Writing an Original Novel: Ten Tips for Ideas by Michael M. Griffin

One simple idea may make you a success. One simple idea may spawn the next bestseller.

However, for new writers, it’s hard to develop an original trademark. Speaking as an upcoming writer myself, I have gathered a list of ten writing tips over the course of my journey. If you have trouble with developing ideas, please try a few of these surefire pointers to get you started!

Tip 1 – Watch Your Music

Your music is more than simple instruments. Regardless of what you are doing, listen to any song you want. Invent a random scene that you believe accompanies that song.

Imagine your own movie scene/trailer with that song as the soundtrack. In this visual representation of your music, the possibilities are endless; you are limited only by your imagination and your musical library.

Build from that sequence as it becomes clearer. Listen to other songs, create new scenes and string them all together. You may even want to write them down. Maybe you will notice something in your mental movie sequence that will spark an idea, then a character, and perhaps even a plot!

Personally, I favor classical music (soundtrack/neoclassical/trailer). It does not feature any lyrics, which allows your own imagination to dominate your scenes. Hans Zimmer, John Williams, Howard Shore, Epic Score, Two Steps From Hell and Nox Arcana are all great artists to start with!

Tip 2 – Brainstorm!

Write down anything and everything that comes into your head.

Allow multiple trains of thought, without having a care to what you are writing. Keep your thoughts as narrow or as wide as you wish, and interlink different thought-trains to form connections between them.

An idea for a story could possibly manifest from all the thoughts you write down. However, when you feel an idea forming, try to focus on what sparked it.

Tip 3 – The Single Word Technique

Think of a word … a single word, preferably an interesting one. Now write it down and capitalize it. This one word that you imagine is the title of the book.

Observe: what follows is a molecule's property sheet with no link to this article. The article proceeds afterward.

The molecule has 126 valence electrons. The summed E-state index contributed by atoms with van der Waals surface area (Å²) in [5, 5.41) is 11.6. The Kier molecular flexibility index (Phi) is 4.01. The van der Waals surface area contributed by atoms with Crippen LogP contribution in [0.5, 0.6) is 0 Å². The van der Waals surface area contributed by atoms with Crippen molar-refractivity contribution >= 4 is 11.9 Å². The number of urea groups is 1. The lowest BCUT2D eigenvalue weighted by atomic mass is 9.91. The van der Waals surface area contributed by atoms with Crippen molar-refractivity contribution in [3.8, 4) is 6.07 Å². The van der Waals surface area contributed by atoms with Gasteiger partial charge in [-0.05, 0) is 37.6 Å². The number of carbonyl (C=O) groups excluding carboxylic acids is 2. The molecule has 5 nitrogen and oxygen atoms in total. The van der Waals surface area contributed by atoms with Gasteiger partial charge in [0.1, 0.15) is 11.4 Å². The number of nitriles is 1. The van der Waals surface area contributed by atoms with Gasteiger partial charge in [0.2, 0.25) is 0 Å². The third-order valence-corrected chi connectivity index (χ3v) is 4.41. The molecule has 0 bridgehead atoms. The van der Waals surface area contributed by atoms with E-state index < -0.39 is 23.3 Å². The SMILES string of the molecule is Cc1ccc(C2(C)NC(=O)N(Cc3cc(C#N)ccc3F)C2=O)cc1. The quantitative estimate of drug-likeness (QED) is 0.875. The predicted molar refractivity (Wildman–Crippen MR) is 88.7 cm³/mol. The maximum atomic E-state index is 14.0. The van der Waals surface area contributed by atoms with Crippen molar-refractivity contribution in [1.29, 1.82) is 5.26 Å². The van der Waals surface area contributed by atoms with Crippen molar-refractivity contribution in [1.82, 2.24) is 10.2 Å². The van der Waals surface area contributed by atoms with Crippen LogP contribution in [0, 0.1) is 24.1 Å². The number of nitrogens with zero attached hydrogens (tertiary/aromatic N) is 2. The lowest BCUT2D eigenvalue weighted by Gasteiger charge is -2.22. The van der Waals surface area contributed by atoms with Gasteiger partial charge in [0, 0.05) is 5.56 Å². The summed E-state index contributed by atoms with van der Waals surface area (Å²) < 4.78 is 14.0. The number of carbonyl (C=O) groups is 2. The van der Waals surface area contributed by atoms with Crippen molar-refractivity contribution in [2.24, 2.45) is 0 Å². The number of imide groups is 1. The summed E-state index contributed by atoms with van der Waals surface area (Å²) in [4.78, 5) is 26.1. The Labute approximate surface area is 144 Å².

Based on that one-word-title, imagine something that belongs with that title (i.e. – a character, place, conflict or event). If you can, imagine an entire storyline blossoming from this one word.

Tip 4 – Build on Past Creations

Draw from a storyline you already know – a favorite book or movie. Watch the movie or read the book. If you’re looking for an idea, something small could catch your eye and spark a story of your own.

However, DO NOT plagiarize! Personalize your idea and make it original!

Tip 5 – Create a Character

Imagine a character in your future book. Make a list of his/her characteristics, personality traits, objectives, problems and desires. Describe this character in as much detail as possible, and imagine what kind of adventures he/she would have.

Tip 6 – Travel

A journey could be the perfect remedy for a mental block. Get out of the house and have an adventure. Whether this adventure is to France, the Caribbean, the shore or your local movie theater, visiting new places can rouse ideas and inspire your work.

Tip 7 – Jobs, Hobbies and Interests

Consider one of your jobs or hobbies. Whether you are a lawyer or a guitarist, a mathematician or a painter, a congressman or a mechanical engineer, you have other areas of your life that can benefit your writing. Think about the nature of your job or hobby; what kind of fictional story could be written about it?

What do you find interesting? Cars? Attend a car show. War? Watch a war movie or visit a castle. History? Visit various museums. Science? Read technological magazines or science-fiction novels. Whatever inspires you, make sure you utilize it; think about how it could positively affect your writing.

In addition, read anything and everything that interests you, be it books, newspapers, articles, magazines or blogs. You never know what might come of some light reading.

Tip 8 – Reminisce

Reflect upon your own experiences. Perhaps there is a period in your life that was particularly joyous, grim, heartbreaking, fulfilling or life-altering.

If it isn’t upsetting to you, then weave a fictional tale around this era. People love a passionate story!

Tip 9 – Record Your Dreams

Countless novels, theories and inventions were originally born in dreams.

Keep a dream journal and record every dream you can remember. Document the date of the dream, the dream’s details and the dream’s emotions you experienced. Also note your level of consciousness within the dream (lucidity), as well as the amount of control you had over yourself and the dream’s environment.

You will be surprised with how many ideas you can extract from your dreams.

Tip 10 – Expect the Unexpected

Keep an open mind. Ideas can present themselves anytime, anywhere.

When they hit, always be ready; record them on a notepad app in your phone or iPod. Constantly be on the lookout for new ideas, as they can be quite spontaneous!



Michael M. Griffin is an aspiring writer who is planning to publish Mistress, a science-fiction novel of nanotechnology and religious tyranny, in 2013. It is not yet complete; however, you can support his work and find out more about Mistress by visiting his blog here.